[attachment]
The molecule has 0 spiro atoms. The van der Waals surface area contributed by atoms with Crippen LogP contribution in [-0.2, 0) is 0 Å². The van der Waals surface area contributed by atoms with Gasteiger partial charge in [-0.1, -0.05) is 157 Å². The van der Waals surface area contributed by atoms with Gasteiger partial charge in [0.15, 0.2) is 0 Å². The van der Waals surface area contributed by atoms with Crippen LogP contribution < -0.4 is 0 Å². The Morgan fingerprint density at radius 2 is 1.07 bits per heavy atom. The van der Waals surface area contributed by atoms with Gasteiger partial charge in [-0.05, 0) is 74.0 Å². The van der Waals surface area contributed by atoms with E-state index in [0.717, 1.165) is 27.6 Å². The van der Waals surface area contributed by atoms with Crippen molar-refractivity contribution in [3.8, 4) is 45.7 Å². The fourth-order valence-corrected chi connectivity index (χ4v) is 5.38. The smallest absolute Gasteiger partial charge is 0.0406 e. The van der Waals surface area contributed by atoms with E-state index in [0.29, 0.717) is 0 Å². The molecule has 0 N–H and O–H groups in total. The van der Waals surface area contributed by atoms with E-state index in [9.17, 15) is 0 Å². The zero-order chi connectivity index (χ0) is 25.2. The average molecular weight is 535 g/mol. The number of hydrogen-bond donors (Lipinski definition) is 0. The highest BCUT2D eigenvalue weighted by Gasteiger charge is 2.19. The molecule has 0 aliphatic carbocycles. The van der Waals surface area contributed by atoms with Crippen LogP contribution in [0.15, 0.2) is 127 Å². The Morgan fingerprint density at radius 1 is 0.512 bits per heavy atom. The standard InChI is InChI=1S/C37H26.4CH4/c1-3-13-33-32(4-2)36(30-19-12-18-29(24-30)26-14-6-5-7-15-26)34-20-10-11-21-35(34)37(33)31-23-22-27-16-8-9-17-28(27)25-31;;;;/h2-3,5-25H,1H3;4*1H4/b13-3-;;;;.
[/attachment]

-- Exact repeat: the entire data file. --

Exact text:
The molecule has 0 spiro atoms. The van der Waals surface area contributed by atoms with Crippen LogP contribution in [-0.2, 0) is 0 Å². The van der Waals surface area contributed by atoms with Gasteiger partial charge in [-0.1, -0.05) is 157 Å². The van der Waals surface area contributed by atoms with Gasteiger partial charge in [0.15, 0.2) is 0 Å². The van der Waals surface area contributed by atoms with Crippen LogP contribution < -0.4 is 0 Å². The Morgan fingerprint density at radius 2 is 1.07 bits per heavy atom. The van der Waals surface area contributed by atoms with Gasteiger partial charge in [-0.05, 0) is 74.0 Å². The van der Waals surface area contributed by atoms with E-state index in [0.717, 1.165) is 27.6 Å². The van der Waals surface area contributed by atoms with Crippen molar-refractivity contribution in [3.8, 4) is 45.7 Å². The fourth-order valence-corrected chi connectivity index (χ4v) is 5.38. The smallest absolute Gasteiger partial charge is 0.0406 e. The van der Waals surface area contributed by atoms with E-state index in [0.29, 0.717) is 0 Å². The molecule has 0 N–H and O–H groups in total. The van der Waals surface area contributed by atoms with E-state index in [9.17, 15) is 0 Å². The zero-order chi connectivity index (χ0) is 25.2. The average molecular weight is 535 g/mol. The number of hydrogen-bond donors (Lipinski definition) is 0. The highest BCUT2D eigenvalue weighted by Gasteiger charge is 2.19. The molecule has 0 aliphatic carbocycles. The van der Waals surface area contributed by atoms with Crippen LogP contribution in [0.15, 0.2) is 127 Å². The Morgan fingerprint density at radius 1 is 0.512 bits per heavy atom. The standard InChI is InChI=1S/C37H26.4CH4/c1-3-13-33-32(4-2)36(30-19-12-18-29(24-30)26-14-6-5-7-15-26)34-20-10-11-21-35(34)37(33)31-23-22-27-16-8-9-17-28(27)25-31;;;;/h2-3,5-25H,1H3;4*1H4/b13-3-;;;;.